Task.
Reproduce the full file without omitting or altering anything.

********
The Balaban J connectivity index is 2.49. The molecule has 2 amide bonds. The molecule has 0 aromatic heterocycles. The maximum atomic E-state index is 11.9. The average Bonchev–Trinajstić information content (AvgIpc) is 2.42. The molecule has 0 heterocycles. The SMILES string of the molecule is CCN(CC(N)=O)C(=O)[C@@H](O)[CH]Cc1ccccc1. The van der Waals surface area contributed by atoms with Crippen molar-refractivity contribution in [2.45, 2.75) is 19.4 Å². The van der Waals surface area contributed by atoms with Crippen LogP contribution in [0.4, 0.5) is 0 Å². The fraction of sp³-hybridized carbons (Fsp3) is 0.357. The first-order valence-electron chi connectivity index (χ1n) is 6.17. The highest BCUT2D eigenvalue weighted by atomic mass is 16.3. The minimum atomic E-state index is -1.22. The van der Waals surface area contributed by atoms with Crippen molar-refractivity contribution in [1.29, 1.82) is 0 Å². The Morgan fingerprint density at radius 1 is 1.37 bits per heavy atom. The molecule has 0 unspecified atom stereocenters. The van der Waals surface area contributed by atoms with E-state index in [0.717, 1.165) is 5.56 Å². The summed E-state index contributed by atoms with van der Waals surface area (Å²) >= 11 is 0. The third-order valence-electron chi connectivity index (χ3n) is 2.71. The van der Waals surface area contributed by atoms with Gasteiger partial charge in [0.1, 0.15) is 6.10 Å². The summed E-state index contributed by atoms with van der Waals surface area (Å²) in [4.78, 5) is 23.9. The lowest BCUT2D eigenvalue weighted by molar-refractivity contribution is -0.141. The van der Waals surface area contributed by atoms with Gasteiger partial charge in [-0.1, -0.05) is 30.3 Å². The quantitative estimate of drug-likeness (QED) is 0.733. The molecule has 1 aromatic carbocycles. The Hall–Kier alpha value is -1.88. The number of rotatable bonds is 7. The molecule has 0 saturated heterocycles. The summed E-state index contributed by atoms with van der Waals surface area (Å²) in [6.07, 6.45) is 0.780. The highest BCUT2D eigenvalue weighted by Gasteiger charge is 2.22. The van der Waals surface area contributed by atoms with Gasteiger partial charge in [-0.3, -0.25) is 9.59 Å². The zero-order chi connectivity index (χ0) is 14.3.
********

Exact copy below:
The Balaban J connectivity index is 2.49. The molecule has 2 amide bonds. The molecule has 0 aromatic heterocycles. The maximum atomic E-state index is 11.9. The average Bonchev–Trinajstić information content (AvgIpc) is 2.42. The molecule has 0 heterocycles. The SMILES string of the molecule is CCN(CC(N)=O)C(=O)[C@@H](O)[CH]Cc1ccccc1. The van der Waals surface area contributed by atoms with Crippen molar-refractivity contribution in [2.45, 2.75) is 19.4 Å². The van der Waals surface area contributed by atoms with Crippen LogP contribution in [0.4, 0.5) is 0 Å². The fraction of sp³-hybridized carbons (Fsp3) is 0.357. The first-order valence-electron chi connectivity index (χ1n) is 6.17. The highest BCUT2D eigenvalue weighted by atomic mass is 16.3. The minimum atomic E-state index is -1.22. The van der Waals surface area contributed by atoms with Crippen molar-refractivity contribution in [1.29, 1.82) is 0 Å². The Morgan fingerprint density at radius 1 is 1.37 bits per heavy atom. The molecule has 0 unspecified atom stereocenters. The van der Waals surface area contributed by atoms with E-state index in [0.717, 1.165) is 5.56 Å². The summed E-state index contributed by atoms with van der Waals surface area (Å²) >= 11 is 0. The third-order valence-electron chi connectivity index (χ3n) is 2.71. The van der Waals surface area contributed by atoms with Gasteiger partial charge in [0.1, 0.15) is 6.10 Å². The summed E-state index contributed by atoms with van der Waals surface area (Å²) in [4.78, 5) is 23.9. The lowest BCUT2D eigenvalue weighted by molar-refractivity contribution is -0.141. The van der Waals surface area contributed by atoms with Gasteiger partial charge in [-0.1, -0.05) is 30.3 Å². The quantitative estimate of drug-likeness (QED) is 0.733. The molecule has 1 aromatic carbocycles. The Hall–Kier alpha value is -1.88. The number of rotatable bonds is 7. The molecule has 0 saturated heterocycles. The summed E-state index contributed by atoms with van der Waals surface area (Å²) in [6.07, 6.45) is 0.780. The highest BCUT2D eigenvalue weighted by Gasteiger charge is 2.22. The van der Waals surface area contributed by atoms with Gasteiger partial charge in [-0.3, -0.25) is 9.59 Å². The zero-order chi connectivity index (χ0) is 14.3.